Phew.

A few hours later I picked my sister up at the airport. She’d decided to come (she lives in New Mexico) for the obvious reasons–but also to give me some moral support and a chance to rest, bless her heart. Mom was released from the hospital on Saturday afternoon.

She’s doing incredibly well. Her mind is more clear, more sharp, than it’s been in a year, at least. At 80, even a minor surgery takes a little time to recover from, but she feels well. The docs told her to take it easy for two weeks, and she’s behaving herself nicely, taking their instructions to heart. And while she’s still on antibiotics for that persistent bladder infection, the immediate danger she was in is gone.

My sister flew back to Santa Fe on Tuesday afternoon. I spent the day yesterday at my aunt and uncle’s house, as usual, and am doing the same today. Mom is feeling really good.

And me? Same ol’, same ol’. Hips and hands are achy, but nothing I don’t get along with every day anyway. I haven’t had the wherewithal (or energy) to get to the gym since all this started, but I hope to re-start the regimen within another day or so.

And I tell myself: All will be well, and all will be well …

Update: It appears that mom’s very stubborn bladder infection has taken a turn for the worse. She ran out of steam mid-morning and has been in bed since. As you might imagine, she’s severely bummed. And me? I’m working hard at cheerful and upbeat. Sigh …

We’re off to see her PCP in a few minutes.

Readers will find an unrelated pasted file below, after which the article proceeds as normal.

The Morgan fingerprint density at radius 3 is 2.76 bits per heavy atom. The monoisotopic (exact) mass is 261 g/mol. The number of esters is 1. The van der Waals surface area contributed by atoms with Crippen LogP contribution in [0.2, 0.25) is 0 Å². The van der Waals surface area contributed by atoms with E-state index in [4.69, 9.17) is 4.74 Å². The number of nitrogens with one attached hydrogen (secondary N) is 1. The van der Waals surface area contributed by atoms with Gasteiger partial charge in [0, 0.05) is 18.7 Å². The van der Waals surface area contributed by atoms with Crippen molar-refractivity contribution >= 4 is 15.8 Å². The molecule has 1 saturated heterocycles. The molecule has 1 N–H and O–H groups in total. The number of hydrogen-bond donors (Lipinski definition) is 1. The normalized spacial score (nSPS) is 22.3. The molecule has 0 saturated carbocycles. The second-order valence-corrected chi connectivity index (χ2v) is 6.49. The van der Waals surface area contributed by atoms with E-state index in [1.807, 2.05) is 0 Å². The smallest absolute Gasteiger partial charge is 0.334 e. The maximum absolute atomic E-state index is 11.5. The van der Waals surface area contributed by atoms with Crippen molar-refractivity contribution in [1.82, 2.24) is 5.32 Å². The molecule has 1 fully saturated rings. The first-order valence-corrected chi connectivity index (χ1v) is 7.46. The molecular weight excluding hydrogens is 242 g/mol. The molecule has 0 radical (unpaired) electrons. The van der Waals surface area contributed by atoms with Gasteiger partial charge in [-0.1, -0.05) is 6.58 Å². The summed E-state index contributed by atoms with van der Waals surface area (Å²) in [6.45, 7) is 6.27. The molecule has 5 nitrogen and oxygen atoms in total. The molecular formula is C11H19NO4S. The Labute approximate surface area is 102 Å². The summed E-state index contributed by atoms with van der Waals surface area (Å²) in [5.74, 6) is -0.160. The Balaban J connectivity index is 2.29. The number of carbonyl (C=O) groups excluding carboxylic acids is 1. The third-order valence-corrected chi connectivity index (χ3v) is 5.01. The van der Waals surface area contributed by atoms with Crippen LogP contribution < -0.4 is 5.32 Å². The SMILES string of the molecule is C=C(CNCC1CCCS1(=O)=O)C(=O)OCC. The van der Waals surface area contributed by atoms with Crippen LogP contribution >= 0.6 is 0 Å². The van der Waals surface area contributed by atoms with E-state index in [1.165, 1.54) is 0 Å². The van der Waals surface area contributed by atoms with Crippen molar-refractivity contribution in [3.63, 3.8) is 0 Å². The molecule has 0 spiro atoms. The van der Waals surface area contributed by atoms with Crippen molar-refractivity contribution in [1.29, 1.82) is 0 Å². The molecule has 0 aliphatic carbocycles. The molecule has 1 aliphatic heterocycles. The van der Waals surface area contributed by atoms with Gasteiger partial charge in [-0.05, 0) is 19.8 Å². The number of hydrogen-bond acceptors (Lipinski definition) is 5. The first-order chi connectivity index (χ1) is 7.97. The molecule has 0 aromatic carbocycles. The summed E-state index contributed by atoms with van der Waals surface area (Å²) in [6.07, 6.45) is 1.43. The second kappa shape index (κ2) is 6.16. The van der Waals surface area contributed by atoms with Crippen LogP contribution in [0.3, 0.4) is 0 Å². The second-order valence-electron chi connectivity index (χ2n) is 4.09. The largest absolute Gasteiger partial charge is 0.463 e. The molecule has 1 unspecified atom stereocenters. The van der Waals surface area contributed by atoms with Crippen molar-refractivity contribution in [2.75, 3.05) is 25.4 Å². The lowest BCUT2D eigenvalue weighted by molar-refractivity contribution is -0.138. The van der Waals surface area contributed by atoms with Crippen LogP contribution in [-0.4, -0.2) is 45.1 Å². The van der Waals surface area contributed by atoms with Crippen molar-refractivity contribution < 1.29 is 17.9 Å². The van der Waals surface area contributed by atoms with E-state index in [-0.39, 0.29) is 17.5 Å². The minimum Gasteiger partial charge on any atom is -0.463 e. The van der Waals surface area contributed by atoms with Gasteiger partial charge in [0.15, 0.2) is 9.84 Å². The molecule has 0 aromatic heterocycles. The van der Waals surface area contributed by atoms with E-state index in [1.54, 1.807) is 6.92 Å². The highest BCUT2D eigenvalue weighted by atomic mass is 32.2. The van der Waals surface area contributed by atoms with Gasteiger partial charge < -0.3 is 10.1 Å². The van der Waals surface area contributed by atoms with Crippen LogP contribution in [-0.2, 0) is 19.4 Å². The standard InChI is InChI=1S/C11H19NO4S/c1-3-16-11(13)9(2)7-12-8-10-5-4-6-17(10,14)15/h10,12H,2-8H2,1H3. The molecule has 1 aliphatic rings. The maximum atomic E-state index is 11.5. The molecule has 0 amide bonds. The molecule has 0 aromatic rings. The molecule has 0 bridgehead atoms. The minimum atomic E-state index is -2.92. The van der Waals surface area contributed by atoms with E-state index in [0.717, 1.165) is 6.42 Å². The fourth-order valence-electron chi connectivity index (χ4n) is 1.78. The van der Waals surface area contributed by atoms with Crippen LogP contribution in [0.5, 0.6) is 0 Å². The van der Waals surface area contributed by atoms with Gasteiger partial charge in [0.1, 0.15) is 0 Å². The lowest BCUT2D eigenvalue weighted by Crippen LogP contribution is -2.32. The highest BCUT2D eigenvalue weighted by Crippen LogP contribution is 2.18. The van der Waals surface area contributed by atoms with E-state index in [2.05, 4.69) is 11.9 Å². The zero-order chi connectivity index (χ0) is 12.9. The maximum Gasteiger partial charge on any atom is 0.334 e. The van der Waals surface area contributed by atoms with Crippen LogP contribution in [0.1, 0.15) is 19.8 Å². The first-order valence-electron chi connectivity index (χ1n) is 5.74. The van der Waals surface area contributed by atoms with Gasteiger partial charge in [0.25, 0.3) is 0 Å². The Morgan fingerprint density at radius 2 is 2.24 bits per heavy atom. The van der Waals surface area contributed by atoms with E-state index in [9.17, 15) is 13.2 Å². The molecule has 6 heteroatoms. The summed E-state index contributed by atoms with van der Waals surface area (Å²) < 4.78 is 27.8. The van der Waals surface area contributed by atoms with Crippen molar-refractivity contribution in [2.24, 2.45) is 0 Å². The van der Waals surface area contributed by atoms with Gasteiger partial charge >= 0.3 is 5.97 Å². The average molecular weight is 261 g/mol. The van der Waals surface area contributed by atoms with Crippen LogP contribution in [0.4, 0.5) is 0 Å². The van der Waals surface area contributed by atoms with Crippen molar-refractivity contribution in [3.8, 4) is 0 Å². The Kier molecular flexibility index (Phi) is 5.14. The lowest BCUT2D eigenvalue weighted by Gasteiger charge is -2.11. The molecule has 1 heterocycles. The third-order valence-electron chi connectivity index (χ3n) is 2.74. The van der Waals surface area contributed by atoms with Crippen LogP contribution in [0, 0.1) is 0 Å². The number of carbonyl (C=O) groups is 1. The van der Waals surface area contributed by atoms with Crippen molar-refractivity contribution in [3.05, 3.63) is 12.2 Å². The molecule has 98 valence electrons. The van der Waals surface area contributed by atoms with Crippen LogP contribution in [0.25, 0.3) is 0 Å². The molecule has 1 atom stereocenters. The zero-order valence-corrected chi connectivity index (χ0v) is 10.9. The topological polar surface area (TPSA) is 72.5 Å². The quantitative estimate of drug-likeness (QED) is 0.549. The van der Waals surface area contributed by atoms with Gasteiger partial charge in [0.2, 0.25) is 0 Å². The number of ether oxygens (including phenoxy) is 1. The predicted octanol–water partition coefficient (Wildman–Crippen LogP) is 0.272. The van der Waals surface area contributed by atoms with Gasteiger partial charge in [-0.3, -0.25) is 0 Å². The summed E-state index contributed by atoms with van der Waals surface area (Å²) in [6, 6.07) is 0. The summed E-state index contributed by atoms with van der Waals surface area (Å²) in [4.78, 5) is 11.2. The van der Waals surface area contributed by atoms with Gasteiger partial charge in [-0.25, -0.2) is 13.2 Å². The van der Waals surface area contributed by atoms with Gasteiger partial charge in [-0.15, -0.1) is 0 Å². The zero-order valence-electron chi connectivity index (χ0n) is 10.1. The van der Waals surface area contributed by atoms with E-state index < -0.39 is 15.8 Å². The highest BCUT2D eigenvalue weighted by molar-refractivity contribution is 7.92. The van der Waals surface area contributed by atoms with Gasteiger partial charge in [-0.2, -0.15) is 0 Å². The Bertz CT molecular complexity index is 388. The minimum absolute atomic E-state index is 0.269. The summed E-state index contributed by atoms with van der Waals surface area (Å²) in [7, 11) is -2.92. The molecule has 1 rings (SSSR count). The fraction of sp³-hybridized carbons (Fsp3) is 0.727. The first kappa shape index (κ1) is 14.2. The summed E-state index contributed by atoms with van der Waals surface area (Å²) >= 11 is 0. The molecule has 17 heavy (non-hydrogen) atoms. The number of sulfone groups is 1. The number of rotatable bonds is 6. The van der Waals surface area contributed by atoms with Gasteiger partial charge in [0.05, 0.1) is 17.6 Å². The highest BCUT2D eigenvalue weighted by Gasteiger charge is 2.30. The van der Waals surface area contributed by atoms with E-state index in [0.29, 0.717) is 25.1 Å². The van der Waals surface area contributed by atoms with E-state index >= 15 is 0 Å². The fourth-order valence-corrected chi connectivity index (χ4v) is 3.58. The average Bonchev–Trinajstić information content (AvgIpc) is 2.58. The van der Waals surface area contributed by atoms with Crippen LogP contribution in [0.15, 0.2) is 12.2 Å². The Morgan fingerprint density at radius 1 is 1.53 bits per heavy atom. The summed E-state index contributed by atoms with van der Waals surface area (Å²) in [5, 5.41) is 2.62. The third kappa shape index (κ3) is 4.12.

9 thoughts on “All is well …

  1. Ooh Wren – how awful … but how great that your mum’s now doing so well … and hopefully now she has the pacer it won’t happen again! I’m glad your sister was able to come and give you both some support. I’m not surprised you’ve not been able to do gym with all that going on, but glad you’re not letting it become an excuse not to go back to it … as I would probably would! 🙂

    Like

  2. It’s one thing after another, isn’t it Wren?? So glad your mum’s on the mend, how scary that must’ve been for you and her. Hopefully you’ll have a few quieter weeks and months ahead.

    Like

  3. Oh Wren, that sounds scary and exhausting. I’m so glad your Mom came and got you when she did, and that she is feeling so much better with the pacer. Isn’t it amazing what these technologies can do?

    I am also glad your sister came and gave you a chance to rest – you must be feeling run-down. I hope you get some time to relax and take extra good care of yourself over the next few days.

    Like

  4. Such a scare! I’m so glad your mom is doing better now and that you had a chance to get at least a little rest with your sister here. Hope things will continue to go well. 🙂

    Like

  5. Going brady is SERIOUSLY uncomfortable. For me, it feels like having something very heavy resting on my sternum. Hurts like the dickens. Not quite as bad as extra beats (which feel like being kicked in the chest), but close.

    I am very glad to hear your mother’s surgery went well, and I hope that her infection fades quickly.

    Like

Comments are closed.